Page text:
Centrifuging tubes a second time has been reported to cause a 47% increase in the reported potassium result. That’s because the longer cells remain in contact with serum or plasma, the more potassium escapes from the red cells into the fluid surrounding them. Re-centrifugation often is conducted when initial centrifugation leaves fibrin strands in the serum. Allowing all tubes to clot fully, which can take up to 30 minutes, prevents the necessity for fibrin removal and respinning. Don’t be fooled into thinking that just because the blood in a clot-activator tube is no longer fluid that complete clotting has occurred. Clot-activator tubes facilitate more complete clotting, not faster clotting. Just because they gel up doesn’t mean they’re ready for the centrifuge. In contrast, clot-accelerator tubes, like those containing thrombin, will clot faster and can usually be centrifuged in five minutes. Make sure that your staff knows the difference between a clot-activator and a clot-accelerator tube, that they allow them to stand upright for the appropriate length of time, and centrifuge them only once. If rimming clots is a common practice, it’s likely that the time tubes are allowed to clot is being compromised.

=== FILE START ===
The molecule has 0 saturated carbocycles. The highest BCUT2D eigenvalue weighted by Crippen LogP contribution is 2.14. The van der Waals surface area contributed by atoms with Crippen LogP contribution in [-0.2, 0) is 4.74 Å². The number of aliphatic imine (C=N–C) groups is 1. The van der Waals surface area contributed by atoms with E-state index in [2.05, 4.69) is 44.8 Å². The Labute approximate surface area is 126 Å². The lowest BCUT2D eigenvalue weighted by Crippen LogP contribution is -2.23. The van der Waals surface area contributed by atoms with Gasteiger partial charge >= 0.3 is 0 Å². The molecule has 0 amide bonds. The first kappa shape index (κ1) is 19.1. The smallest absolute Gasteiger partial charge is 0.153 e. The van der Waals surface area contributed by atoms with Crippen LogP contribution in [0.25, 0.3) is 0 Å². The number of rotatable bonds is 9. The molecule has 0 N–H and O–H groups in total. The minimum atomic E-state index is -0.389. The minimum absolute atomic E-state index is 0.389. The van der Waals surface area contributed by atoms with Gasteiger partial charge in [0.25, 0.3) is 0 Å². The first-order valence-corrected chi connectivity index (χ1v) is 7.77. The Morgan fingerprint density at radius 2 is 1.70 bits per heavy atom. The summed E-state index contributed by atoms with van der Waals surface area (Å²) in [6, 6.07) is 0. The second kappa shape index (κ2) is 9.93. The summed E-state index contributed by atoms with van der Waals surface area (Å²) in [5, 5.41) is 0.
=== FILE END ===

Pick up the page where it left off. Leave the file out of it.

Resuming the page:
Separation anxiety

After centrifuging gel-separator tubes, is the surface of the gel flat or sloped? If it’s flat, that’s great. It was spun in a swing-bucket-style centrifuge that provides good separation of serum/plasma from cells. But if it’s sloped, the thin side of the barrier could be allowing contact between serum/plasma and red cells, which leads to a falsely elevated potassium result. There are two remedies for a thin barrier: 1) replace the centrifuge with a swing-bucket model or 2) use tubes with twice the amount of gel. Most tube manufacturers make them available.

Manage these three aspects of centrifugation properly, and the results your laboratory reports are more likely to reflect what’s really going on with the patient. But if any of these factors are not properly managed, not only could your test results be spinning out of control, but so could the quality of care your patients are receiving.